“Drive My Car,” Reviewed: A Murakami Adaptation About Sex, Lies, and Art

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When credits are placed unconventionally in movies, it’s usually a matter of flashy style, but in Ryusuke Hamaguchi’s new film, “Drive My Car,” opening on Wednesday, it’s a matter of dramatic substance. The credits don’t turn up until about forty minutes into the movie, which runs a minute shy of three hours; they mark the border between prelude and action. It’s a long setup, and it might have been exasperating if not for Hamaguchi’s suave sense of melancholic style, marked by a luminous yet cold fluidity, like a limpid stream of water that stings.

“Drive My Car,” based on a story by Haruki Murakami, is a movie about artists and their many forms of collaboration—cursed and blessed, inescapable and ill-chosen, behind the scenes and on public display, affably professional and ineffably intimate. It’s one of the great movies about the continuity of art and life, about the back-and-forth flow between personal relationships and artistic achievements—and about the artifices and agonized secrets on which both depend. The story begins with a fortysomething married couple at home in Tokyo, a TV screenwriter named Oto (Reika Kirishima) and her husband, Yusuke (Hidetoshi Nishijima), an actor and stage director. Oto has a peculiar creative process: she tells stories while she and Yusuke have sex, and the next morning Yusuke recites them back to her. She then fleshes the stories out, but if she’s stuck on a detail she leaves it to be completed in another sexual brainstorm. Whatever works. In any case, a complication arises when Yusuke, returning home unexpectedly one day, finds her in bed with another man. (He sneaks out silently without interrupting the lovers.) Then, on the very day that Oto is preparing Yusuke for a serious talk about their relationship, she dies, suddenly, of a cerebral hemorrhage. Two years later, he’s invited to direct a production of “Uncle Vanya,” the play he was starring in when she died, at an arts festival in Hiroshima. The credits feature Yusuke at the wheel of his beloved car, driving from Tokyo to Hiroshima, to begin the project that makes up the core of the movie’s action.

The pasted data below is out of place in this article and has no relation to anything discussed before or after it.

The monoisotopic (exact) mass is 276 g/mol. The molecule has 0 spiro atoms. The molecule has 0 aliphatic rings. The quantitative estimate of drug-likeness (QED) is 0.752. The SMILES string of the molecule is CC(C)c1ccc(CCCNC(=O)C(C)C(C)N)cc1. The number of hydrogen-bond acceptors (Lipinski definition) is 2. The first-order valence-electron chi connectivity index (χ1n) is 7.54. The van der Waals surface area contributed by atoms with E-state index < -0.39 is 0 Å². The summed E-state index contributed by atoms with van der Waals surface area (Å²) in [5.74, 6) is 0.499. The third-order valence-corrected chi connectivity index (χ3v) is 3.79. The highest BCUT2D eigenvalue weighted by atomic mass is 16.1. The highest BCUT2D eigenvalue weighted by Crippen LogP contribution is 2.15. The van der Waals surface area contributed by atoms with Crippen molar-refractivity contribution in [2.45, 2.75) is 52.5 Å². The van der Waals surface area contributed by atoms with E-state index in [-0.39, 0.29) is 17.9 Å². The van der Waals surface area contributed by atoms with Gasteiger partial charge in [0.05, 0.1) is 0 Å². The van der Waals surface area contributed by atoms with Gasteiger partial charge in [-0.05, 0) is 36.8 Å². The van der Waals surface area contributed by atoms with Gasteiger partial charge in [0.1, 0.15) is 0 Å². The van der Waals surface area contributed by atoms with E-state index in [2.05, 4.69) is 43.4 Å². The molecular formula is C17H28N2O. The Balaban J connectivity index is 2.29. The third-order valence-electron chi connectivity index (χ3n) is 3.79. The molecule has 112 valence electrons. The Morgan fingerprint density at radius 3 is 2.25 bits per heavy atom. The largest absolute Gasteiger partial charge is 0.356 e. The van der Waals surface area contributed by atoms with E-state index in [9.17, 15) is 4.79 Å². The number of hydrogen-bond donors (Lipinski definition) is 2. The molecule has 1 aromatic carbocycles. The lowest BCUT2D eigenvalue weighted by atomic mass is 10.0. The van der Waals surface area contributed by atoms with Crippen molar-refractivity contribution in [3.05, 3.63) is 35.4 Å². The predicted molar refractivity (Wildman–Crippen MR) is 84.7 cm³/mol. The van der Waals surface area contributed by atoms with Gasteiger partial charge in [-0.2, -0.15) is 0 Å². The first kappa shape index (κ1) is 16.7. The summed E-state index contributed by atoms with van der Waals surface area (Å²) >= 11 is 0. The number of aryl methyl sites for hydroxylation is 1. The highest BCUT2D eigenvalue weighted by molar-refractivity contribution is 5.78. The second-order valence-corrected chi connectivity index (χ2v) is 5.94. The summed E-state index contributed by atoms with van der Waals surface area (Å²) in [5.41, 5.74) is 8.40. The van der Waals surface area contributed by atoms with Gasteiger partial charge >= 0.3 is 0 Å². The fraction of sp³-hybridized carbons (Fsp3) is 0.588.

Sourse: newyorker.com

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